We’ve discussed our concerns about the Toronto Waterfront Revitalization Committee in earlier posts: the project’s liability to be stalemated by the presence of foot-dragging bureaucrats including the King of the Hall himself, Mayor Miller, whether the establishment of a ‘design steering committee’ is an unnecessary additional formality, etc.
Last week’s meeting of the publicly-owned TWRC marked an important step towards the project’s actual implementation: Daniels Corp., Tridel Corp. and Concord Adex Developments Corp were offered a no-brainer deal by TWRC president John Campbell, which would see the TWRC put forth a much-needed $200-million in investment in the West Donlands region, mostly for environmental control of the mucky region.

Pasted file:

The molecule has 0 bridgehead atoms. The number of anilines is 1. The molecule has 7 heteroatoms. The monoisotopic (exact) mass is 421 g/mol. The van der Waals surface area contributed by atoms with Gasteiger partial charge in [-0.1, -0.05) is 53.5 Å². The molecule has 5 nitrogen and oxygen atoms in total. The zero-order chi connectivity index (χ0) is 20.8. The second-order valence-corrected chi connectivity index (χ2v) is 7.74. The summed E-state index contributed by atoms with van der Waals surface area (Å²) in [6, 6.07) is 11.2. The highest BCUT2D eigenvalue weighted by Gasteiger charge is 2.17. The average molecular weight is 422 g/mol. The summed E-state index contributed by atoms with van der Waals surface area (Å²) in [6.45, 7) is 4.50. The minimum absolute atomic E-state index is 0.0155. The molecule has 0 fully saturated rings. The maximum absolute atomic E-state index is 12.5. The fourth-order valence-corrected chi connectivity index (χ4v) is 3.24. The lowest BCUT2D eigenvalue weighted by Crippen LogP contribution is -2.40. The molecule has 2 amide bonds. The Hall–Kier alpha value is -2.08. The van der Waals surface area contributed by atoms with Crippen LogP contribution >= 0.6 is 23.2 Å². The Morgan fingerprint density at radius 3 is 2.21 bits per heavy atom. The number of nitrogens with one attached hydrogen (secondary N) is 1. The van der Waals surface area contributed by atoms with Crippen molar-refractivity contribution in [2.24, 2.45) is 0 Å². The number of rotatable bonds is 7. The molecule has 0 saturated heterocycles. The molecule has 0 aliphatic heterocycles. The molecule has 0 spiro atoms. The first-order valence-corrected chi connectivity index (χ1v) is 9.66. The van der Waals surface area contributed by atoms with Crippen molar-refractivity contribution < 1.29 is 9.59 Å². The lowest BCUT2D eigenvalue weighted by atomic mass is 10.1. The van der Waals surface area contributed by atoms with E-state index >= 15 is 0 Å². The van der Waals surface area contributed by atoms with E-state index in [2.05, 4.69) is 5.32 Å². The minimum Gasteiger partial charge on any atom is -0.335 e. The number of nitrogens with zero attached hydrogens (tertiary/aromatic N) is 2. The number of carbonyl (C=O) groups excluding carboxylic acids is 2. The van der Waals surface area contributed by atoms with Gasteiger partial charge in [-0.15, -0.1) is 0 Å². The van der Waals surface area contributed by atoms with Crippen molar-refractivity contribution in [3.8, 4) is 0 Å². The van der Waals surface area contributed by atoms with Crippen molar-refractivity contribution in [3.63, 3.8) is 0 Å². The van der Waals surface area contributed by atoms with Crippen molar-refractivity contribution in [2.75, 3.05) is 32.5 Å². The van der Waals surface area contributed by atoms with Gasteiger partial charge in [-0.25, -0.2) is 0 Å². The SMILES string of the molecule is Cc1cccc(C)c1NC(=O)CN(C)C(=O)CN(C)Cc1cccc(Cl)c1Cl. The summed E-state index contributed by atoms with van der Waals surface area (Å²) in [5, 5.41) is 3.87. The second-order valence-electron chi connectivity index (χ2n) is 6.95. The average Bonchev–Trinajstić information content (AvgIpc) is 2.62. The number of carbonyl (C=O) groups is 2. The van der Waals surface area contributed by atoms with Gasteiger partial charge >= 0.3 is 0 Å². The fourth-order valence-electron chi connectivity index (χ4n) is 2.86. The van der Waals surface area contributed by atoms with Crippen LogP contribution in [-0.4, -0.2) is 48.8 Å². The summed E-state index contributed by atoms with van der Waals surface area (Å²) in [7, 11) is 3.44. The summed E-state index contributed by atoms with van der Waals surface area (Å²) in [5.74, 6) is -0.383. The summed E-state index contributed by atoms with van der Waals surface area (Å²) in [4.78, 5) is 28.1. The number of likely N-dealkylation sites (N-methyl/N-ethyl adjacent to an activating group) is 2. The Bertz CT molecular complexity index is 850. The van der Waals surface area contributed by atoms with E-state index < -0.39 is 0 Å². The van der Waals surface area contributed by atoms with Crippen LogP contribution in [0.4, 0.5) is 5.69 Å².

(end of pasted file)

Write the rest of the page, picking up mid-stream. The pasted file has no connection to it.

It’s obvious that the waterfront project needs the commitment of private ownership for any real progress to take place, and the economic sense is obvious: Queen’s Park and Parliament Hill clean up the region, and corporations build on it, happy citizens move in. According to John Campbell, an international design competition for the site could be underway by the end of the summer.
Also: We’re feeling totally inspired by Babs Asper’s chosen design for the late Izzy’s Museum for Human Rights . The design, by brilliant New Mexico architect Antoine Predock, has been described as “a symbolic apparition of ice, clouds and stone” and “a symbolic statement of both the rootedness and the upward struggle for human rights”. Something resembling the picture at left will eventually (project completion is estimated betwen 2008 and 2009) be situated at Winnipeg’s Forks, on the site of Louis Riel’s great rapprochement with aboriginal leaders.